Either being lost in emotion or failing to accurately assess the situation led to Hawaii going for a point-after kick instead of a 2-point conversion following a touchdown that gave it a 26-14 lead with 5:27 to play in Saturday’s upset of then-No. 19 Nevada.
The decision was amplified after the Wolf Pack scored a touchdown to close to 27-21 with 3:06 left and then recovered the onside kick. When a touchdown extends a lead to 12 points late in the game, the usual strategy is to go for two to make it a 14-point cushion.
An interception by Warriors safety Mana Silva preserved the six-point victory, but had the Wolf Pack scored and won 28-27, the decision would have been difficult to explain for UH head coach Greg McMackin.
"We thought about that and considered that, and we didn’t, and won the game," McMackin said, side-stepping his reasoning. "We don’t worry about it any more."
When pressed, he said, "You can figure out how the thing comes out. Maybe we should have (gone for 2). Maybe we shouldn’t have. But we won the game, so we don’t have to worry about it now. We can move on."
Kickoff return questioned
Upon further review, the Hawaii football coaches believe that a key kickoff return should have been negated.
Mike Ball‘s 84-yard kickoff return in the fourth quarter gave the Wolf Pack possession at the UH 14, setting up a touchdown that cut the deficit to 20-14 with 9:30 to play.
"On the kickoff return, they tackled three guys," McMackin said of the Wolf Pack’s blockers.
In fact, two videos of the play — one shot from the makai sideline, the other from the end zone — show that two Warriors were held, opening a gap for Ball.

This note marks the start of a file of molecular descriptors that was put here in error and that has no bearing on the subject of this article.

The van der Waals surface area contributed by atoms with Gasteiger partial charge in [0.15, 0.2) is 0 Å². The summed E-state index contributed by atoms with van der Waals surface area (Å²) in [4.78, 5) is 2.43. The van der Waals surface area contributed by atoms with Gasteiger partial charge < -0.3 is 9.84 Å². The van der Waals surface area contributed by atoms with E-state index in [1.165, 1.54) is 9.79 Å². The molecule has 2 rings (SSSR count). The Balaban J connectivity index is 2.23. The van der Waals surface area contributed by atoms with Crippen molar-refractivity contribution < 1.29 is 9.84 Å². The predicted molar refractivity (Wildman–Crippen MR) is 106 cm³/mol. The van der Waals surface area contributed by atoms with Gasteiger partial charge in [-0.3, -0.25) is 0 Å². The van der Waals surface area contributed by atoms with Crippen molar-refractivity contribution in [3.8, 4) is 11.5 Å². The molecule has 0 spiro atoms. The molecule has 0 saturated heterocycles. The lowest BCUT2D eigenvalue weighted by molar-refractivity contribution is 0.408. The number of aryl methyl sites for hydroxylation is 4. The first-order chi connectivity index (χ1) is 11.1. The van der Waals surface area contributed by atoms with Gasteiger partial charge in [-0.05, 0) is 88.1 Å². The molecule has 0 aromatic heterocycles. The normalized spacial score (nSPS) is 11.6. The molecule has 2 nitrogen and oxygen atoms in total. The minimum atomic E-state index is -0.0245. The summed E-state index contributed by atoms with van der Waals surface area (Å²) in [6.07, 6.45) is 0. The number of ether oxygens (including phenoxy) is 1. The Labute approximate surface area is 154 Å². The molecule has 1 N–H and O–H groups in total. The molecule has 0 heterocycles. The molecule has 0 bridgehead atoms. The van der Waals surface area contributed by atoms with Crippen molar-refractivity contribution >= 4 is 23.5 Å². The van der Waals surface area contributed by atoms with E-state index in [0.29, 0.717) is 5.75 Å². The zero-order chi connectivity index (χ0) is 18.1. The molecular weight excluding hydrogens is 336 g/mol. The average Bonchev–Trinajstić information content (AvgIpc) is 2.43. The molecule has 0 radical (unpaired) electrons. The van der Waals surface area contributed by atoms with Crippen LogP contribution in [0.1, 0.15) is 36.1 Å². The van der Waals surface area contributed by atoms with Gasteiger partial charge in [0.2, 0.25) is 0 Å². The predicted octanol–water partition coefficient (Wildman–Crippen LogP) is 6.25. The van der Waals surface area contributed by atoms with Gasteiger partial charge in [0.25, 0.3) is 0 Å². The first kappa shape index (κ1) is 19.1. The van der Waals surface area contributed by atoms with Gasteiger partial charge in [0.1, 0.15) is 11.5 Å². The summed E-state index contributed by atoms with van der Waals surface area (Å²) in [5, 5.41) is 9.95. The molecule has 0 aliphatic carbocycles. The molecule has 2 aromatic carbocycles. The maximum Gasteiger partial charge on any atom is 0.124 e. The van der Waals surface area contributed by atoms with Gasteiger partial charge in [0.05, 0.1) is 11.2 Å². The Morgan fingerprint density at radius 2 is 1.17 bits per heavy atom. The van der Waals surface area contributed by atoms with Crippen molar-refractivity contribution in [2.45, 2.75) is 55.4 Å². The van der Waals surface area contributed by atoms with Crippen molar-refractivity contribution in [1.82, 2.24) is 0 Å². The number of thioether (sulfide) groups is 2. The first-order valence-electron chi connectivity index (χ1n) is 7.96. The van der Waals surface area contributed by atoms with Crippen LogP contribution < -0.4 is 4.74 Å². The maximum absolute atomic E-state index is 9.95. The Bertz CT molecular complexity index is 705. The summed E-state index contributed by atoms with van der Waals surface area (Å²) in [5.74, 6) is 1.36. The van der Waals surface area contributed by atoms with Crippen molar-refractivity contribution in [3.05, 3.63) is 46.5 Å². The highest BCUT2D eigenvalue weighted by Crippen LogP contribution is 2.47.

The Warriors protested that the Wolf Pack should have been called for numerous holding penalties during the game. McMackin said he even took the unique step of calling a pregame meeting with officials, showing seven video clips of the Pack’s blocking techniques.
"Some teams seem to get more penalties than other teams," said McMackin, who then amended his comments by adding, "I think it’s a tough job being an official. I’m not knocking officials. They were very cordial."
But UH kicker Scott Enos took the blame for the long return, saying he placed the kick in the middle of the field instead of the outside of the right hashmark.
"It was a mistake," Enos said, adding, "it put our defense in a horrible spot."
No fair catch allowed
Nevada regained possession with 3:06 remaining when it successfully recovered an onside kick.
Chris Tormey, who coordinates UH’s special teams, said the Warriors could not call for a fair catch on the play. At first glance, it appeared the kick lofted directly to a Nevada player. In reviewing the video, it was noted the Ricky Drake‘s kick struck the ground and bounced high in the air. A receiving team is not allowed to fair catch a bouncing kick.
Tormey said the play was difficult to defend because the Wolf Pack aligned a kicker on each side of the tee.
"They forced you to cover both sides," Tormey said.
McMackin said: "It was the best onside kick I’ve ever seen."